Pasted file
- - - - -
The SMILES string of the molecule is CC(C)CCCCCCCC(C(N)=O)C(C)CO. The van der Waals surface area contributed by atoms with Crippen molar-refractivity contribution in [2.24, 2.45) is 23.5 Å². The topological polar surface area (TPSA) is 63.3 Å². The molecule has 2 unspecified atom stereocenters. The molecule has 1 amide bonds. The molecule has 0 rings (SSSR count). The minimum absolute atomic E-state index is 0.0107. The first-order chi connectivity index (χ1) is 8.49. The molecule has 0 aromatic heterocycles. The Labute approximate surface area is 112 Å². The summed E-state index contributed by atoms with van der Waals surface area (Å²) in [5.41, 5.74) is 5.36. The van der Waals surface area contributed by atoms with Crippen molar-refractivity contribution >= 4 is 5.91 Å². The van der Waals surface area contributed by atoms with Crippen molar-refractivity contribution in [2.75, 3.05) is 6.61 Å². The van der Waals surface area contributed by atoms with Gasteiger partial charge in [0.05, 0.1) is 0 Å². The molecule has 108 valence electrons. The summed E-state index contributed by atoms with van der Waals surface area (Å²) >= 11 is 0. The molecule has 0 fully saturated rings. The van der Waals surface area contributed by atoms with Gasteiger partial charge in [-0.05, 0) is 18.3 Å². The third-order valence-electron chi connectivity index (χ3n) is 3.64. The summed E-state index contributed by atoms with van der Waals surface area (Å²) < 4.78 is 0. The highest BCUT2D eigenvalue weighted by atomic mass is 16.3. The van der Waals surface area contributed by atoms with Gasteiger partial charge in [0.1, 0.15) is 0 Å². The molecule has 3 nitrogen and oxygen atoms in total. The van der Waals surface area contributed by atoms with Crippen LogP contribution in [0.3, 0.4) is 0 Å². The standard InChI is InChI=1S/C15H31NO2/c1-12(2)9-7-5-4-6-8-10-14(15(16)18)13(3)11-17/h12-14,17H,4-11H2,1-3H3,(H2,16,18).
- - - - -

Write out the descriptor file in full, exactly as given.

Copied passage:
The SMILES string of the molecule is CC(C)CCCCCCCC(C(N)=O)C(C)CO. The van der Waals surface area contributed by atoms with Crippen molar-refractivity contribution in [2.24, 2.45) is 23.5 Å². The topological polar surface area (TPSA) is 63.3 Å². The molecule has 2 unspecified atom stereocenters. The molecule has 1 amide bonds. The molecule has 0 rings (SSSR count). The minimum absolute atomic E-state index is 0.0107. The first-order chi connectivity index (χ1) is 8.49. The molecule has 0 aromatic heterocycles. The Labute approximate surface area is 112 Å². The summed E-state index contributed by atoms with van der Waals surface area (Å²) in [5.41, 5.74) is 5.36. The van der Waals surface area contributed by atoms with Crippen molar-refractivity contribution >= 4 is 5.91 Å². The van der Waals surface area contributed by atoms with Crippen molar-refractivity contribution in [2.75, 3.05) is 6.61 Å². The van der Waals surface area contributed by atoms with Gasteiger partial charge in [0.05, 0.1) is 0 Å². The molecule has 108 valence electrons. The summed E-state index contributed by atoms with van der Waals surface area (Å²) >= 11 is 0. The molecule has 0 fully saturated rings. The van der Waals surface area contributed by atoms with Gasteiger partial charge in [-0.05, 0) is 18.3 Å². The third-order valence-electron chi connectivity index (χ3n) is 3.64. The summed E-state index contributed by atoms with van der Waals surface area (Å²) < 4.78 is 0. The highest BCUT2D eigenvalue weighted by atomic mass is 16.3. The van der Waals surface area contributed by atoms with Gasteiger partial charge in [0.1, 0.15) is 0 Å². The molecule has 3 nitrogen and oxygen atoms in total. The van der Waals surface area contributed by atoms with Crippen LogP contribution in [0.3, 0.4) is 0 Å². The standard InChI is InChI=1S/C15H31NO2/c1-12(2)9-7-5-4-6-8-10-14(15(16)18)13(3)11-17/h12-14,17H,4-11H2,1-3H3,(H2,16,18).